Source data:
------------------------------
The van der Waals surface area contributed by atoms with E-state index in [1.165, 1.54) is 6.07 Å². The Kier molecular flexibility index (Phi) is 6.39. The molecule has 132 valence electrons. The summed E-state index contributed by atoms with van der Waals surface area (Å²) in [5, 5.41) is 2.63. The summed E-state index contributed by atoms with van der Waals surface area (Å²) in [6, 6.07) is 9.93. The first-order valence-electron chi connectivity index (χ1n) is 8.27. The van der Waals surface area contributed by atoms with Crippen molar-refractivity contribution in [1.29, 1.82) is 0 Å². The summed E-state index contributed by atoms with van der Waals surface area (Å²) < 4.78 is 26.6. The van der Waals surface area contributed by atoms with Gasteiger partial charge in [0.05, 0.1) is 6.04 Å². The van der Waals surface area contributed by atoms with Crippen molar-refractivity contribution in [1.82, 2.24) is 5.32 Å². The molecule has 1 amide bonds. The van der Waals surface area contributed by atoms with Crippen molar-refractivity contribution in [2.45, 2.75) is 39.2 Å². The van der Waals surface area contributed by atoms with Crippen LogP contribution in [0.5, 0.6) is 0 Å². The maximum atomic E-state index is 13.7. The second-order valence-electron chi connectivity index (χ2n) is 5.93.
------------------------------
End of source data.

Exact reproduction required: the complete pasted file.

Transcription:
The van der Waals surface area contributed by atoms with E-state index in [1.165, 1.54) is 6.07 Å². The Kier molecular flexibility index (Phi) is 6.39. The molecule has 132 valence electrons. The summed E-state index contributed by atoms with van der Waals surface area (Å²) in [5, 5.41) is 2.63. The summed E-state index contributed by atoms with van der Waals surface area (Å²) in [6, 6.07) is 9.93. The first-order valence-electron chi connectivity index (χ1n) is 8.27. The van der Waals surface area contributed by atoms with Crippen molar-refractivity contribution in [1.29, 1.82) is 0 Å². The summed E-state index contributed by atoms with van der Waals surface area (Å²) < 4.78 is 26.6. The van der Waals surface area contributed by atoms with Gasteiger partial charge in [0.05, 0.1) is 6.04 Å². The van der Waals surface area contributed by atoms with Crippen molar-refractivity contribution in [1.82, 2.24) is 5.32 Å². The molecule has 1 amide bonds. The van der Waals surface area contributed by atoms with Crippen molar-refractivity contribution in [2.45, 2.75) is 39.2 Å². The van der Waals surface area contributed by atoms with Crippen LogP contribution in [0.5, 0.6) is 0 Å². The maximum atomic E-state index is 13.7. The second-order valence-electron chi connectivity index (χ2n) is 5.93.